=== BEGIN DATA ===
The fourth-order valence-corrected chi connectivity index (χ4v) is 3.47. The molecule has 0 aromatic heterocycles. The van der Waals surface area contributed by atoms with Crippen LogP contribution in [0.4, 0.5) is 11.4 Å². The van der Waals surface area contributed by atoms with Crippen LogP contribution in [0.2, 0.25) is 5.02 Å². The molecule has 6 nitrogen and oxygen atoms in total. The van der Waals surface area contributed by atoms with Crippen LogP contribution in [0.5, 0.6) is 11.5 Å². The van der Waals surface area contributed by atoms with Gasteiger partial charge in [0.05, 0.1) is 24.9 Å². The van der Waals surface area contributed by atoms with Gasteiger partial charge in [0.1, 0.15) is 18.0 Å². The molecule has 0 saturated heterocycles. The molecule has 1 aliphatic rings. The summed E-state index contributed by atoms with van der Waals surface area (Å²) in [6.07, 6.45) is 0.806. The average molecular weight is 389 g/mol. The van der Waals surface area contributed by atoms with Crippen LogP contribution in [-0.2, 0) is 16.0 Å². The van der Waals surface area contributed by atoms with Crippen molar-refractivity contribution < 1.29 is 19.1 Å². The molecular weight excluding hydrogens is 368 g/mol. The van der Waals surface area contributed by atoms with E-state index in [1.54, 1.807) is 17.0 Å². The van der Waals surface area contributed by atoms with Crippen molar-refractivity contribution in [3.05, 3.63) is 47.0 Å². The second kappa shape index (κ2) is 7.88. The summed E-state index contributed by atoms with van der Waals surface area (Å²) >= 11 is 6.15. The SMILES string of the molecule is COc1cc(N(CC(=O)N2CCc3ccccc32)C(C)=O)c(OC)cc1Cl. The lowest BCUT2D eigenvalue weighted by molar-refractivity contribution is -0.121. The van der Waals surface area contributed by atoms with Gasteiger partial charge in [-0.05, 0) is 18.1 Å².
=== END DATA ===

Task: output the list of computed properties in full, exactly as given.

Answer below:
The fourth-order valence-corrected chi connectivity index (χ4v) is 3.47. The molecule has 0 aromatic heterocycles. The van der Waals surface area contributed by atoms with Crippen LogP contribution in [0.4, 0.5) is 11.4 Å². The van der Waals surface area contributed by atoms with Crippen LogP contribution in [0.2, 0.25) is 5.02 Å². The molecule has 6 nitrogen and oxygen atoms in total. The van der Waals surface area contributed by atoms with Crippen LogP contribution in [0.5, 0.6) is 11.5 Å². The van der Waals surface area contributed by atoms with Gasteiger partial charge in [0.05, 0.1) is 24.9 Å². The van der Waals surface area contributed by atoms with Gasteiger partial charge in [0.1, 0.15) is 18.0 Å². The molecule has 0 saturated heterocycles. The molecule has 1 aliphatic rings. The summed E-state index contributed by atoms with van der Waals surface area (Å²) in [6.07, 6.45) is 0.806. The average molecular weight is 389 g/mol. The van der Waals surface area contributed by atoms with Crippen LogP contribution in [-0.2, 0) is 16.0 Å². The van der Waals surface area contributed by atoms with Crippen molar-refractivity contribution < 1.29 is 19.1 Å². The molecular weight excluding hydrogens is 368 g/mol. The van der Waals surface area contributed by atoms with E-state index in [1.54, 1.807) is 17.0 Å². The van der Waals surface area contributed by atoms with Crippen molar-refractivity contribution in [3.05, 3.63) is 47.0 Å². The second kappa shape index (κ2) is 7.88. The summed E-state index contributed by atoms with van der Waals surface area (Å²) >= 11 is 6.15. The SMILES string of the molecule is COc1cc(N(CC(=O)N2CCc3ccccc32)C(C)=O)c(OC)cc1Cl. The lowest BCUT2D eigenvalue weighted by molar-refractivity contribution is -0.121. The van der Waals surface area contributed by atoms with Gasteiger partial charge in [-0.05, 0) is 18.1 Å².